“Nazz Nazz” by the Nazz (1969)
When I was doing more in the way of newspaper writing, I occasionally had the opportunity to interview sundry rock stars.
Several years ago, I called Todd Rundgren at a hotel at which he was staying in Chicago, during a tour that was going to bring him to Pittsburgh. We had a nice conversation going until I asked about a new anthology of his 1960s band, the Nazz.
Todd promptly said something to the effect that he wasn’t particularly thrilled with that part of his career, and I promptly changed the subject to his son, Rex, who was playing minor-league baseball at the time.
I’m sorry that Mr. Rundgren feels that way, because my favorite album in which he’s involved is “Nazz Nazz,” that band’s second album. I first hear it when my college roommate, Mike, bought it after Rhino Records re-released it, on green vinyl, if I recall correctly. (Uh … I didn’t recall correctly. According to Mike, it was on red vinyl.)
Th Nazz is best remembered today for its phase-shifted single “Open My Eyes,” which has become a psychedelic classic of sorts, and for the original version of “Hello, It’s Me,” which gave Todd a top-10 hit several years later as a solo artist. Those tracks appeared on the band’s self-titled debut album for SGC Records.
For the follow-up, the Nazz intended to release a double album, to be called “Fungo Bat,” built around Rundgren’s prodigious songwriting skills. The label preferred to play it safe, releasing a single LP, and Rundgren departed the band shortly afterward for what has turned out to be a durable career as a musician, bandleader and producer.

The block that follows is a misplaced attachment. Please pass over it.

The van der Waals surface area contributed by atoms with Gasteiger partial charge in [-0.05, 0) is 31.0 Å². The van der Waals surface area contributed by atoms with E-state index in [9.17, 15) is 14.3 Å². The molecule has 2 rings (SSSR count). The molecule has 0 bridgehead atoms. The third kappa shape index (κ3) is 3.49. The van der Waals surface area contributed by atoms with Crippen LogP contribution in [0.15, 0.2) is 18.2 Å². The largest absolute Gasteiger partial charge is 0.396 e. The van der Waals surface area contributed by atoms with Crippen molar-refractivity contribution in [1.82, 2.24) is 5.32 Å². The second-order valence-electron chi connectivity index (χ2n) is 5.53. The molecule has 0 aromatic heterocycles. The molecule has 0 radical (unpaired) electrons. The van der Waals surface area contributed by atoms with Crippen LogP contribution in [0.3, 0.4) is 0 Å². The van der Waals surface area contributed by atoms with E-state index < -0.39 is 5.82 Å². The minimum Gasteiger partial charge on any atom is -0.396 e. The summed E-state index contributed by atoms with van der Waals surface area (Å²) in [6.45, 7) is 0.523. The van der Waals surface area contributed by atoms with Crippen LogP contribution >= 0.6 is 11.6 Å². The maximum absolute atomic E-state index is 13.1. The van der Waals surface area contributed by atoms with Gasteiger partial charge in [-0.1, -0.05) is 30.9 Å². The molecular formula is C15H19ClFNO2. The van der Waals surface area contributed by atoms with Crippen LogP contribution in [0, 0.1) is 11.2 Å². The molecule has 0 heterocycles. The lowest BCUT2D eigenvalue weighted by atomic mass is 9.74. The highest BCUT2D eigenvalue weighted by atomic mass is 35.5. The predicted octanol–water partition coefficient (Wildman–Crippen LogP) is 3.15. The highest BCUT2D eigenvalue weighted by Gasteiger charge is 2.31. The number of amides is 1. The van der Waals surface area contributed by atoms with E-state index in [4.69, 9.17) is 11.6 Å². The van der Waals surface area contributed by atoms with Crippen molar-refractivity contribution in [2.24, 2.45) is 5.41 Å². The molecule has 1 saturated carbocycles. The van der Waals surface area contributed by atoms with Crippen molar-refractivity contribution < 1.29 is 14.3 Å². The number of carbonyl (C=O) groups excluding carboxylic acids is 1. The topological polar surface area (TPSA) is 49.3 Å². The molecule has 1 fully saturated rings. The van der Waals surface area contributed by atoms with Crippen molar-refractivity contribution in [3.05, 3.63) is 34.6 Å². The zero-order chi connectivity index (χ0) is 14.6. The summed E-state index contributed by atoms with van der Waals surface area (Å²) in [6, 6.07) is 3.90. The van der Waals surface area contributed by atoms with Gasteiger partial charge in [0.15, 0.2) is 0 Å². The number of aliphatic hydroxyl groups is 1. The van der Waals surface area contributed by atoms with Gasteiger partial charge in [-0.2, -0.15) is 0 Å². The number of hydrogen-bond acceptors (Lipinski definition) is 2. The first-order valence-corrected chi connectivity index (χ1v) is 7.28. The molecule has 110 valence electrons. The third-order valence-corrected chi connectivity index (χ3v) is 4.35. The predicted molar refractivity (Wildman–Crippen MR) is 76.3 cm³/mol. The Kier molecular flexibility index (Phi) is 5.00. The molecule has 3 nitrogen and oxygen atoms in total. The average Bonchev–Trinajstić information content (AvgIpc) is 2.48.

Despite the acrimonious circumstances, “Nazz Nazz” stands up extremely well as its own entity, with an abundance of pop-rock hooks tinged with the type of experimentalism that would become one of Rundgren’s hallmarks in the future.
“Nazz Nazz” kicks off with what should have been a hit single, “Forget All About It.” The song’s relatively bombastic opening builds to a crescendo that basically urges the listener to relax, a message added by a suitably mellow bridge.
Side One of the LP displayed a variety of styles: the straight-ahead rock of “Not Wrong Long,” which actually was released as a single; “Rain Rider,” a pop-psychedelic gem with its “Ride my chariot, baby!” chorus; “Gonna Cry Today,” displaying Rundgren’s penchant for balladry; “Meridian Leeward,” the bizarre tale of a pig who becomes a man and eats “half of Uncle Fred”; and the heavy-duty “Under the Ice.”
Side Two mixes it up with pop, blues and ballads before melding the assorted elements into the band’s 11-minute magnum opus, “A Beautiful Song,” which lives up to its title with a mixture of instrumental prowess, orchestration and good, old-fashioned jamming.
The remaining part of the would-be “Fungo Bat” appeared later as “Nazz III,” on which keyboardist Robert “Stewkey” Antoni replaced Rundgren’s vocals. (Antoni later played in a band called Sick Man of Europe with future Cheap Trick members Rick Nielsen and Tom Petersson.)
Todd Rundgren went on to make decades’ worth of noteworthy music. But despite his own opinion of his work with the Nazz, some of us still really enjoy listening to it.